Nostalgia is my dominant gene. I can’t recall a time in my life when I wasn’t nostalgic—the moment I was born, I’m certain I immediately longed for the warmth of my old womb complete with room service. I’ve so romanticized days gone by for most of my days that I have a great deal of catching up to do if I ever hope to get to the present:

vintage view master 1980s reels (1)

In the 1980s, I yearned for my View-Master and life before Kindergarten. By the 1990s, I missed roller skating birthday parties and Saturday morning cartoons. The 2000s have found me wishing boot cut jeans and Lilith Fair would make comebacks. God, I miss landlines.


Do yourself a favor: Go to YouTube and see when Stevie Wonder visited Sesame Street:

I’ve done this with people, too. I have a whole mental photo album (remember photo albums?) of faces I used to know—some departed forever, some who simply faded from my life. In my lonesome moments, I open this book in my mind and retrace the paths that lead me to—or away from—them. I miss a lot of people a lot of the time.

I’m not alone, either. Who among us hasn’t Googled an ex or considered Iran-Contra to be “simpler times?” The recent Star Wars trailer sent us all down memory lane at warp-speed. Between John Williams’s iconic score and the recognizable silhouette of an Imperial Star Destroyer nose-down in the desert sand, my neural pathways lit up like Christmas and I, like Chewbacca, felt as if I was “home.”

I often wonder if my forebears lamented the advent of the remote control or miniskirts or power-steering. My Grandma Dewing regularly started her conversations with “When I was a little girl…,” causing my cousin and me to roll our eyes. My eight-year-old self couldn’t understand why she would prefer a Clark Gable flick over “E.T. The Extraterrestrial.” I mean, she grew up during the Depression—wouldn’t anything be better? And yet, she got just as lost in her reverie of Victory Gardens as I do about Schoolhouse Rock. I’m sure today’s kids will fondly reflect on One Direction and Snapchat, though I, like Grandma Dewing, will find that baffling.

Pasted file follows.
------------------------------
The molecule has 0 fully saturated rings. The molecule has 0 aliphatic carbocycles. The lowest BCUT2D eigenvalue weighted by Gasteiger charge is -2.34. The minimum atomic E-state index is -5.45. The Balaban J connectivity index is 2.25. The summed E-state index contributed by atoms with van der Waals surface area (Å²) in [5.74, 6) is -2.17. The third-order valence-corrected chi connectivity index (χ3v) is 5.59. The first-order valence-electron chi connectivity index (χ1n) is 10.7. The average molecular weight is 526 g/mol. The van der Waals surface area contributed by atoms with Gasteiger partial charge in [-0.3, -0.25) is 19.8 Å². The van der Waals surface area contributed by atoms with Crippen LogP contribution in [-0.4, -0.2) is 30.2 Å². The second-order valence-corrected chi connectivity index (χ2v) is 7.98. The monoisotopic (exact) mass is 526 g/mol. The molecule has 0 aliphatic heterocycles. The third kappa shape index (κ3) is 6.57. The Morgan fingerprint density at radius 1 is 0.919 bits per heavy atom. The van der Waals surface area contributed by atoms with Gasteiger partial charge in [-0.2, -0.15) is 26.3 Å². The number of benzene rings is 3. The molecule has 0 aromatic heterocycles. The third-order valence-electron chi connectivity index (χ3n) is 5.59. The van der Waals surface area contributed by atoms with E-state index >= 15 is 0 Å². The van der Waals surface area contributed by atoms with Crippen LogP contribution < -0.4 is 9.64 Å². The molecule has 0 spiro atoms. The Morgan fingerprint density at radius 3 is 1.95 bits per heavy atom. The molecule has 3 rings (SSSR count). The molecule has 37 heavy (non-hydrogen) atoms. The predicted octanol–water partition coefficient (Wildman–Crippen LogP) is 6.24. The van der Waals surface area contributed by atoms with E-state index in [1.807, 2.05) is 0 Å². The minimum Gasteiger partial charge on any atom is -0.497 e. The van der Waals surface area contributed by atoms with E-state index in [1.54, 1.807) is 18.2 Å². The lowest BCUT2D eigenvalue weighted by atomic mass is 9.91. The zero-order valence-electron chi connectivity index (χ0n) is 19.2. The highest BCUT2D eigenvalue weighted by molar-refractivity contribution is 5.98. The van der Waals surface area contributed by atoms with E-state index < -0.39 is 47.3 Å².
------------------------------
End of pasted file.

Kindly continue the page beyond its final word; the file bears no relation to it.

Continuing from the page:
Little Grandma Dewing

Grandma Dewing before she ever saw “E.T.”

Is all this wistfulness healthy for the soul? Billy Joel reminds us, “The good ol’ days weren’t always good.” Hindsight is 20/20—I believe the Latin term is “if-I-knew-then-what-I-know-now-amus.” I conveniently forget the foolishness of my “good ol’ days” in which I sometimes broke hearts and dishes. I have to remember, too, that “way back when” wasn’t always so great because groups of people were marginalized and women only made 70-cents on the dol—oh, wait, nevermind.

Recently, I learned the word Weltschmerz, which Merriam-Webster defines as “a mood of sentimental sadness” and “mental depression or apathy caused by comparison of the actual state of the world with an ideal state.” Leave it to the Germans to come up with the perfect word to describe my strain of nostalgia. The helplessness I feel over society’s injustices and inanity is enough to make me reach for my blankie and binge-watch Star Trek, in which the future–without war or poverty–looks hopeful, and we get over ourselves and get about the business of exploration, cooperation, and the Prime Directive. Also, Tribbles.

Hubs does not suffer as I do (does he ever?). Rather, he follows the Gospel of Dr. Seuss, which says “Don’t cry because it’s over. Smile because it happened.” If anything, this bittersweet longing reminds me that I’ve had a great many things in my life to smile about. I must have faith that there will be many more smiles to come.


What sends you on a trip down memory lane?